16. P. T. Lansbury, Curr. Opin. Chem. Biol., 1997, 1, 260 CrossRef CAS PubMed.
  17. R. Jakob-Roetne and H. Jacobsen, Angew. Chem., Int. Ed., 2009, 48, 3030 CrossRef CAS PubMed.
  18. D. B. Teplow, N. D. Lazo, G. Bitan, S. Bernstein, T. Wyttenbach, M. T. Bowers, A. Baumketner, J. E. Shea, B. Urbanc, L. Cruz, J. Borreguero and H. E. Stanley, Acc. Chem. Res., 2006, 39, 635 CrossRef CAS PubMed.
  19. S. A. Funke and D. Willbold, Curr. Pharm. Des., 2012, 18, 755 CrossRef CAS PubMed.
  20. L. O. Tjernberg, J. Naslund, F. Lindqvist, J. Johansson, A. R. Karlstrom, J. Thyberg, L. Terenius and C. Nordstedt, J. Biol. Chem., 1996, 271, 8545 CrossRef CAS PubMed.
  21. M. M. Gessel, C. Wu, H. Y. Li, G. Bitan, J. E. Shea and M. T. Bowers, Biochemistry, 2012, 51, 108 CrossRef CAS PubMed.
  22. N. Xiong, X. Y. Dong, J. Zheng, F. F. Liu and Y. Sun, ACS Appl. Mater. Interfaces, 2015, 7, 5650 CAS.
  23. S. A. Sievers, J. Karanicolas, H. W. Chang, A. Zhao, L. Jiang, O. Zirafi, J. T. Stevens, J. Munch, D. Baker and D. Eisenberg, Nature, 2011, 475, 96 CrossRef CAS PubMed.
  24. X. Han, S. H. Li, Z. L. Peng, A. R. O. Al-Yuobi, A. S. O. Bashammakh, M. S. EI-Shahawi and R. M. Leblanc, J. Oleo Sci., 2016, 65, 1 CrossRef CAS PubMed.
  25. L. E. Scott, M. Telpoukhovskaia, C. Rodriguez-Rodriguez, M. Merkel, M. L. Bowen, B. D. G. Page, D. E. Green, T. Storr, F. Thomas, D. D. Allen, P. R. Lockman, B. O. Patrick, M. J. Adam and C. Orvig, Chem. Sci., 2011, 2, 642 RSC.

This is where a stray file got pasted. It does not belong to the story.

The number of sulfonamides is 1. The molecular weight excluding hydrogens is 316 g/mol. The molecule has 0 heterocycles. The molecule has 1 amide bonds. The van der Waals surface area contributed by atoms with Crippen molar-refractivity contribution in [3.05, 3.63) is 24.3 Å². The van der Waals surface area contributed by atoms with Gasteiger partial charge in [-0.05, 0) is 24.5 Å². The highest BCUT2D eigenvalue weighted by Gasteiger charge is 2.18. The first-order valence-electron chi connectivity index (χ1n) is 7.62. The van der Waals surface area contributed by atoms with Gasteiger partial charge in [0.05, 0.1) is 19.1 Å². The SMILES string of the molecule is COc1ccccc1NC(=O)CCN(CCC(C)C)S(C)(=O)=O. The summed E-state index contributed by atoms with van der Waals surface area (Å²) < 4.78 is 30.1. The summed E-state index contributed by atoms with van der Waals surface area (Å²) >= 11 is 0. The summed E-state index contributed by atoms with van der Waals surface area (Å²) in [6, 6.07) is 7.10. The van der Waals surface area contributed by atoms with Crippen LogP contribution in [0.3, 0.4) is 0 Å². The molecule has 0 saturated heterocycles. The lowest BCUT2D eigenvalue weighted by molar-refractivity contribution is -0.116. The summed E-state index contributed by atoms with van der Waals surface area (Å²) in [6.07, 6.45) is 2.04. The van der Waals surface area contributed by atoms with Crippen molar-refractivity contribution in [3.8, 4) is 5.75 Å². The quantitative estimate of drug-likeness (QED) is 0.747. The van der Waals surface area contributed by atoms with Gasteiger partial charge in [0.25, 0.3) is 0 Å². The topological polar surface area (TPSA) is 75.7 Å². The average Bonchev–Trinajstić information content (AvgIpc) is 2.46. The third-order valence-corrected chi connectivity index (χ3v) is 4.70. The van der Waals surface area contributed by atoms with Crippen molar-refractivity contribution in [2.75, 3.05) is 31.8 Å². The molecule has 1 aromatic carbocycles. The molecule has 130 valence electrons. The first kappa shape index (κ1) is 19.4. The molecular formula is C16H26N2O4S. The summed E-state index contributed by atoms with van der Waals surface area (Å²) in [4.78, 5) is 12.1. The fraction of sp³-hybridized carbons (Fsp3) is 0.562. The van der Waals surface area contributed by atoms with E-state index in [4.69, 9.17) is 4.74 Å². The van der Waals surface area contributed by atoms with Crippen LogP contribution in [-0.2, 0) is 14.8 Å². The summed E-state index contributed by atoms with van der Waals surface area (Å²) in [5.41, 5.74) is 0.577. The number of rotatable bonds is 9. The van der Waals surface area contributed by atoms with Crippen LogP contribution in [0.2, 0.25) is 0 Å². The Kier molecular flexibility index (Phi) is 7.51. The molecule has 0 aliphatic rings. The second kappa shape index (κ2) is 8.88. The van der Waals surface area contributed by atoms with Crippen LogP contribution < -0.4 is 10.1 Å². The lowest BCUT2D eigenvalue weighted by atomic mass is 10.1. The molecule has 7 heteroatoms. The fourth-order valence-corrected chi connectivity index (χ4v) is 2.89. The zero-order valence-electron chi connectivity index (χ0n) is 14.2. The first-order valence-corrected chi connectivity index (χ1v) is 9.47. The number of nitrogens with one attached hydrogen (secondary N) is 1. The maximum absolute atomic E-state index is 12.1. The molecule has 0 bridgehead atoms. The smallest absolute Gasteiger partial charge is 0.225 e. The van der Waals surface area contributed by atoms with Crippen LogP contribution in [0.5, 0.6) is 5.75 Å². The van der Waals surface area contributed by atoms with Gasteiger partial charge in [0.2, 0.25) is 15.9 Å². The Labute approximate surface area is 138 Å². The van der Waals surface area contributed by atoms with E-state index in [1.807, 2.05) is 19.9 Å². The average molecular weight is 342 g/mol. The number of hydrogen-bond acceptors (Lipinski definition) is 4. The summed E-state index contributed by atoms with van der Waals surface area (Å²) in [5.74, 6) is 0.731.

26. Q. M. Wang, X. Yu, K. Patal, R. D. Hu, S. Chuang, G. Zhang and J. Zheng, ACS Chem. Neurosci., 2013, 4, 1004 CrossRef CAS PubMed.
  27. X. Y. Zheng, D. Liu, F. G. Klarner, T. Schrader, G. Bitan and M. T. Bowers, J. Phys. Chem. B, 2015, 119, 4831 CrossRef CAS PubMed.
  28. Q. Nie, X. G. Du and M. Y. Geng, Acta Pharmacol. Sin., 2011, 32, 545 CrossRef CAS PubMed.
  29. H. H. Lee, T. S. Choi, S. J. C. Lee, J. W. Lee, J. Park, Y. H. Ko, W. J. Kim, K. Kim and H. I. Kim, Angew. Chem., Int. Ed., 2014, 53, 7461 CrossRef CAS PubMed.
  30. S. H. Ma, D. M. Rudkevich and J. Rebek, J. Am. Chem. Soc., 1998, 120, 4977 CrossRef CAS.
  31. M. H. K. Ebbing, M. J. Villa, J. M. Valpuesta, P. Prados and J. de Mendoza, Proc. Natl. Acad. Sci. U. S. A., 2002, 99, 4962 CrossRef CAS PubMed.
  32. H. Mansikkamaki, M. Nissinen and K. Rissanen, Angew. Chem., Int. Ed., 2004, 43, 1243 CrossRef PubMed.
  33. S. D. Bian, S. B. Zieba, W. Morris, X. Han, D. C. Richter, K. A. Brown, C. A. Mirkin and A. B. Braunschweig, Chem. Sci., 2014, 5, 2023 RSC.
  34. X. Han, Y. T. Zheng, C. J. Munro, Y. W. Ji and A. B. Braunschweig, Curr. Opin. Biotechnol., 2015, 34, 41 CrossRef CAS PubMed.
  35. R. V. Rodik, V. I. Boyko and V. I. Kalchenko, Curr. Med. Chem., 2009, 16, 1630 CrossRef CAS PubMed.
  36. B. Mokhtari and K. Pourabdollah, J. Inclusion Phenom. Macrocyclic Chem., 2012, 73, 1 CrossRef CAS.
  37. L. Mutihac, J. H. Lee, J. S. Kim and J. Vicens, Chem. Soc. Rev., 2011, 40, 2777 RSC.
  38. E. Sanabria, M. A. Esteso, A. Perez-Redondo, E. Vargas and M. Maldonado, Molecules, 2015, 20, 9915 CrossRef CAS PubMed.
  39. Z. Peng, S. Li, X. Han, A. Al-Youbi, A. Bashammakh, M. El-Shahawi and R. M. Leblanc, Anal. Chim. Acta, 2016, 937, 113 CrossRef CAS PubMed.
  40. A. Madadkar-Sobhani and V. Guallar, Nucleic Acids Res., 2013, 41, W322 CrossRef PubMed.